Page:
Sacramento, Calif., tea party (WND photo / Chelsea Schilling)
Crowds have long protested Congress with rally cries of “Throw the bums out,” and if recent polls tabulating tea party furor over government spending translate to votes in 2010, angry Americans may make good on their mantra.
Polls released by Rasmussen Reports this week demonstrate that – at least within the Republican Party – sitting incumbents who vote for increased government, taxes and federal bailouts risk voter backlash in the next election.
Sen. Arlen Specter, R-Pa., for example, is one of only three Republicans in Congress to vote for President Obama’s $787 billion stimulus plan. According to a Rasmussen poll released this morning, the 28-year senator now trails his 2004 GOP primary rival Pat Toomey in the polls by 21 points: 51 percent of Pennsylvania Republicans say they’d vote for Toomey in a 2010 primary, while just 30 percent would support Specter.
A separate Rasmussen poll demonstrated that 58 percent of Specter’s Republican constituents cited his support of the stimulus package as reason for their waning support.
When asked in December about a possible challenger in the 2010 election, Specter told CNN’s “Late Edition,” “I never look over my shoulder, never look behind. Somebody may be gaining on me. I run with blinders. I’ll be prepared, whoever my opponents are.”
If Specter continues to vote in favor of increased government spending, however, his most troubling opponents in 2010 may not be from the Republican or the Democratic Party, but from the “tea” parties.
As WND has reported, on or around April 15, citizens gathered in nearly 2,000 U.S. cities to issue a coast-to-coast protest of increased government control, taxes and spending. More than 350 “tea party” protests are planned again for Independence Day.”
“We are leading a revolution, and this is the first day of that revolution,” Sacramento tea party organizer Mark Meckler said before the crowd that gathered at the California capitol. “Politicians will no longer be able to divide our nation. They are taking our money, and we aren’t going to stand here and take it anymore.”
(WND photo / Chelsea Schilling)
WND’s Chelsea Schilling was at the Sacramento rally, reporting on the “sea of red, white and blue U.S. flags waved above a large crowd that surrounded the building and spilled into city streets.”
“We’ve had it!” Meckler shouted. “We’re tired of being punished by politicians!”
According to Schilling, the crowd cheered wildly and drowned out Meckler’s voice, chanting, “Vote them out! Vote them out!”
According to the Rasmussen polls, it’s a chant Republican incumbents in particular need to heed.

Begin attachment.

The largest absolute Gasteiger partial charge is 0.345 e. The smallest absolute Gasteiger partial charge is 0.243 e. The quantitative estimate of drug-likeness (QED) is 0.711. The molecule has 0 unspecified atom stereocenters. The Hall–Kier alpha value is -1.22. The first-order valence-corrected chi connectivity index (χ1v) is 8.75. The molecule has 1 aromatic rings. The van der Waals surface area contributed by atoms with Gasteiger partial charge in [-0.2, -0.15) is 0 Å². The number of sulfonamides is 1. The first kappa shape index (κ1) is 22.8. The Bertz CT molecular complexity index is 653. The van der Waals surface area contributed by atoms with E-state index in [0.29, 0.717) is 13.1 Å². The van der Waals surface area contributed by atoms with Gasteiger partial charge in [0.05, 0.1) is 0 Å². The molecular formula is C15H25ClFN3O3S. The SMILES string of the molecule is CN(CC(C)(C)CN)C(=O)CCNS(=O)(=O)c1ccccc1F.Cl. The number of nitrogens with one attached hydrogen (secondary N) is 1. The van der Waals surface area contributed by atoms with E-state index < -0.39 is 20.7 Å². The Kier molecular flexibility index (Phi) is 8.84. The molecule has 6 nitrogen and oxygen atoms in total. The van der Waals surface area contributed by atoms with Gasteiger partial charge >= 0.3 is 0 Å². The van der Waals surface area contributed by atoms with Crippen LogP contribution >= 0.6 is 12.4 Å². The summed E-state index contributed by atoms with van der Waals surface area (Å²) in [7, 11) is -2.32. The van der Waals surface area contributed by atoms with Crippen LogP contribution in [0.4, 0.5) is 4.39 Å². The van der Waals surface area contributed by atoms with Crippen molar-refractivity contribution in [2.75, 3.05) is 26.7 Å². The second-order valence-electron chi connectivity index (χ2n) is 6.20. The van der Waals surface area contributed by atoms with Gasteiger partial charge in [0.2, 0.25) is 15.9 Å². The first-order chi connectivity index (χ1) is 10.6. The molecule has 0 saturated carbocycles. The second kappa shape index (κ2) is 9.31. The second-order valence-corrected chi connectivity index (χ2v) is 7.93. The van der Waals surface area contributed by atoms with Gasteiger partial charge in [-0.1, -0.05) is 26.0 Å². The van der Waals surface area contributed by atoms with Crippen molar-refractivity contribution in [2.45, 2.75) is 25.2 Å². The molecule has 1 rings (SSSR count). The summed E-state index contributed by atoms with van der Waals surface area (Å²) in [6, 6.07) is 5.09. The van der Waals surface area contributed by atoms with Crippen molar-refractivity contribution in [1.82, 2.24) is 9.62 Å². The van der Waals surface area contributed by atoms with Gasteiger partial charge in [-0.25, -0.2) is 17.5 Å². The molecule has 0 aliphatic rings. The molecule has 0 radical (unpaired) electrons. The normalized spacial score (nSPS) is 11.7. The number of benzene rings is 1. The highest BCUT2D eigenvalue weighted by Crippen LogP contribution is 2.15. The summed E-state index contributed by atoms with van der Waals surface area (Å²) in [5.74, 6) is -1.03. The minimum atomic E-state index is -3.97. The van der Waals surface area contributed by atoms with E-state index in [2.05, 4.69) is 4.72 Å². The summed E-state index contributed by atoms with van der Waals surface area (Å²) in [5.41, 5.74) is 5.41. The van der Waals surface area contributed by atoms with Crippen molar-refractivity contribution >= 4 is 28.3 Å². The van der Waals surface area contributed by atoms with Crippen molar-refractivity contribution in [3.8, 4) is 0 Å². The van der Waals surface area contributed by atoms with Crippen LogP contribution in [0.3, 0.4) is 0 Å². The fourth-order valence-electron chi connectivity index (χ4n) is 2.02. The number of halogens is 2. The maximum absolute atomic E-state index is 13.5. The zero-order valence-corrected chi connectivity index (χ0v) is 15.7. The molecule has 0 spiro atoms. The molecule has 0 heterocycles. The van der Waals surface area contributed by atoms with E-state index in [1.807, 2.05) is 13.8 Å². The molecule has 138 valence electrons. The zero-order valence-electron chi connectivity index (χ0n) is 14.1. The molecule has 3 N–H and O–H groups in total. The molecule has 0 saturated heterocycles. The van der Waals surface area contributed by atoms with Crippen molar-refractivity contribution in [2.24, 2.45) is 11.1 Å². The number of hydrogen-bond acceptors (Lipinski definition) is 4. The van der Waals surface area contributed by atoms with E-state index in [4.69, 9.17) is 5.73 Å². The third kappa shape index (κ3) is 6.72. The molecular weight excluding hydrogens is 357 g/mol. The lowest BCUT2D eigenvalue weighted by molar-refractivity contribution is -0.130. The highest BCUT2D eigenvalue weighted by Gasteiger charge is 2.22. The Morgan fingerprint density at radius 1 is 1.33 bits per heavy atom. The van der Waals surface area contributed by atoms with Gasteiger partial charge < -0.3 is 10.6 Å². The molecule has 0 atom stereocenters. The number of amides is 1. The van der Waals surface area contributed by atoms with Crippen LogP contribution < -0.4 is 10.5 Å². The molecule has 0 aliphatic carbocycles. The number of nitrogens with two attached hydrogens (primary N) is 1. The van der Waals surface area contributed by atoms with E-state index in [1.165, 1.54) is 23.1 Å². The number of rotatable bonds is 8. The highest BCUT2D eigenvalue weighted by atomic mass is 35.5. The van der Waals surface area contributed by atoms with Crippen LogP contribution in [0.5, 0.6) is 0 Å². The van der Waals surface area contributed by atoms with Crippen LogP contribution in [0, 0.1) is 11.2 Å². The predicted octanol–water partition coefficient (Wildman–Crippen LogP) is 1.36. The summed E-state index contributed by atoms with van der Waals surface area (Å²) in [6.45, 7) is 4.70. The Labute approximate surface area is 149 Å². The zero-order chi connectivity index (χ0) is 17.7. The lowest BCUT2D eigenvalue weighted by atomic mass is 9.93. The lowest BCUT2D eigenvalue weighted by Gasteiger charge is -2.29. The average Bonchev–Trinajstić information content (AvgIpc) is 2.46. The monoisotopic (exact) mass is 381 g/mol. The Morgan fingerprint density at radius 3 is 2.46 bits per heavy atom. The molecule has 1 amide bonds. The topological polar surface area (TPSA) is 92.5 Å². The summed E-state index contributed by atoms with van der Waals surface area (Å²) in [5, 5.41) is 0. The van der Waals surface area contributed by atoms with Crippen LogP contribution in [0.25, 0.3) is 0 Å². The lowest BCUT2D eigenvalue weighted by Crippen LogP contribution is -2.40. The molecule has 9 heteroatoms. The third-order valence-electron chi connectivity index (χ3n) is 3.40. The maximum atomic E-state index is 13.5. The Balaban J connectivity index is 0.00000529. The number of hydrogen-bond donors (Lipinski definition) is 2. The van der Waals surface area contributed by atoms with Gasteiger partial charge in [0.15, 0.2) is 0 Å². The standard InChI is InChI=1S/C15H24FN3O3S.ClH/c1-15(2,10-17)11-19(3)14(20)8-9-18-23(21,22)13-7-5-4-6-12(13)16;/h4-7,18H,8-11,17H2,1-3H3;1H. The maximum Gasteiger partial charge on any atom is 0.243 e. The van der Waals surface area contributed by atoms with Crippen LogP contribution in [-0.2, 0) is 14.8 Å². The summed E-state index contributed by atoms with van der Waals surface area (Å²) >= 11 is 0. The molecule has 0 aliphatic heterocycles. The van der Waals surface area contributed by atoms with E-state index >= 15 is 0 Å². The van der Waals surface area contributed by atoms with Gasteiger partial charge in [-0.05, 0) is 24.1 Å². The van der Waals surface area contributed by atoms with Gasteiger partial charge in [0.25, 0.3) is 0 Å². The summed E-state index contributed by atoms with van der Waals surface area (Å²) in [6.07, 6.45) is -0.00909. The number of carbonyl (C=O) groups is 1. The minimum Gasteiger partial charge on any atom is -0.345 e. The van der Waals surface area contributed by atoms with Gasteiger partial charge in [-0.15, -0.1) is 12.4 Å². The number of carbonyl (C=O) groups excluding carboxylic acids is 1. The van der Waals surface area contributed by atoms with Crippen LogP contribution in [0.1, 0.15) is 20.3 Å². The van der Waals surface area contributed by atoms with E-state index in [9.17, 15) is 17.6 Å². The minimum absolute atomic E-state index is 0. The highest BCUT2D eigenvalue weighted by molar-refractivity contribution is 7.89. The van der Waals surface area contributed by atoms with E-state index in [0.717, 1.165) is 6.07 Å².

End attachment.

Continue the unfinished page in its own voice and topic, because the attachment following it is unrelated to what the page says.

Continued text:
In Specter’s state, the poll found that 79 percent of Pennsylvania Republicans have a favorable opinion of the tea parties, and 30 percent knew someone personally who attended. Overall, 82 percent of Pennsylvania Republicans agree with the partiers that the federal government has too much money and too much power.
Nationally, Rasmussen reports that 51 percent of all Americans view the tea parties favorably, while 33 percent view them unfavorably. Among Republicans, however, the number climbs to 83 percent favorable.
Rasmussen also created a unique distinction in polling numbers by separating results into “Mainstream” voters and “Political Class” voters, which produces an even more dramatic referendum on the tea parties.
Rasmussen poll respondents were categorized Mainstream if their answers to three questions indicate that they trust the judgment of the public more than political leaders, view the federal government as a special interest group and believe that big business and big government work together against the interests of investors and consumers. Political Class respondents answered in the opposite of Mainstream views.
According to Rasmussen, the Mainstream perspective is generally shared nearly equally across the spectrum by Democrats, Republicans and affiliated respondents. Polls further indicated that 55 percent of Americans are Mainstream and only 7 percent fall into the Political Class; when “leaners” are included, 75 percent lean toward the more populist views and 14 percent lean the other way.
When examining the tea party movement in those terms, not only do Mainstream Republicans overwhelmingly back the tea party protests, but Rasmussen also discovered that 54 percent of Mainstream Democrats held a favorable opinion as well.
Furthermore, when separating the tea party gatherings themselves out of the equation, Rasmussen discovered Americans overwhelmingly support the protesters’ ideals of smaller government, lower taxes and less federal spending.
According to a Rasmussen poll earlier this week, 60 percent of Americans agree that the government has too much power and too much money. Among Republicans, 88 percent agree, while 62 percent of unaffiliated respondents and 35 percent of Democrats agree.
When factoring in the divide between Mainstream and Political Class respondents, however, Rasmussen discovered that a whopping 85 percent of Mainstream Americans – regardless of political party affiliation – agree with the common tea party protest that the government has too much power and too much money.
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